• If the person already has a financial manager or attorney (under a power of attorney), statements from the current financial manager/attorney about why they should be replaced and a copy of any powers of attorney.

It may also help to provide statements from family members or friends that support the application for a financial manager and/or a statement from the potential financial manager about their willingness and capacity to be a financial manager.

Lodging the application

Once you’ve completed the form, you need to lodge it with NCAT by sending it in the post, delivering it in person or via email with any medical reports or other documents you want to include.

By post:

NSW Civil and Administrative Tribunal
Guardianship Division
PO Box K1026, Haymarket NSW 1240

In person:

Level 6, John Maddison Tower
86-90 Goulburn Street
Sydney NSW 2000

By Email:

You’ll also need to send or deliver a copy of the application and any documents you’re including to:

  • NSW Trustee and Guardian

Postal Address: Locked Bag 5115, Parramatta NSW 2124

Fax: 02 8688 9793


  • The person the application is about; and
  • Their wife/husband or partner, carer and current attorney appointed under a power of attorney.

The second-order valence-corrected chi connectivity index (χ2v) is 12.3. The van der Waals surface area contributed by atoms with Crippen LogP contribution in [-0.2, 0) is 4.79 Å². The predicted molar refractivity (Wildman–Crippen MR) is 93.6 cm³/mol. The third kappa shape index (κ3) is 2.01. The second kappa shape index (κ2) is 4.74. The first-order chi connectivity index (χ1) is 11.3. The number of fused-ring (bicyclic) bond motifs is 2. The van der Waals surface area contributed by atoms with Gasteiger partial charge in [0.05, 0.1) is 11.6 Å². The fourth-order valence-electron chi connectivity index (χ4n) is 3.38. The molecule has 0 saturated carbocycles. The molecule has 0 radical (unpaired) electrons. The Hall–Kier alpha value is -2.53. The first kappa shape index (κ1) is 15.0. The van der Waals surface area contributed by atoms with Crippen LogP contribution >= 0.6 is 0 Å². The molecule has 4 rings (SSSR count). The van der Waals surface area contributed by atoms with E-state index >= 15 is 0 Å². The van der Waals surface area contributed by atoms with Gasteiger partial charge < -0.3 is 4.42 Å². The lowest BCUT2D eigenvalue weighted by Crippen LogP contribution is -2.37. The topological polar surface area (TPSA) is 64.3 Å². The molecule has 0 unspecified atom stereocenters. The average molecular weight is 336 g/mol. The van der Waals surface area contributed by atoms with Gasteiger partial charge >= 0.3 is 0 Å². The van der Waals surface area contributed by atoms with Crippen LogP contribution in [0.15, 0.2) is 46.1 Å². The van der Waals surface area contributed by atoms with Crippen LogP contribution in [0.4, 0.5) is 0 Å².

Before lodging your application with NCAT you must make a copy of your application for your own records.


The NCAT hearing

At the hearing, NCAT will hear from the person who made the application, the person who the application is about and any other people who have provided statements/given reports as part of the application.

NCAT may also want to hear from the potential financial manager and family members of the person who the application is about. NCAT might also ask any of these people questions during the hearing to help them make a decision.

NCAT might contact people by phone if they can’t come to the hearing.


What happens after the hearing?

Usually the NCAT member will tell you the decision at the end of the hearing. The decision may be an order that a financial manager be appointed, or that the person the application is about doesn’t have a disability or doesn’t need a financial manager.  NCAT will also decide how long the financial management order will last for – this is usually between 1-3 years.

NCAT will also send the written orders and reasons for the decision to everyone at a later date.

If you disagree with the financial management orders, you can appeal to the NCAT Appeal Panel or the Supreme Court of NSW. Appeals can only be lodged within a certain period of time from the date of the decision. Further information on appeals can be found on the NCAT website.

This resource was published 28/08/2019. This is legal information only and does not constitute legal advice. You should always contact a lawyer for advice specific to your situation.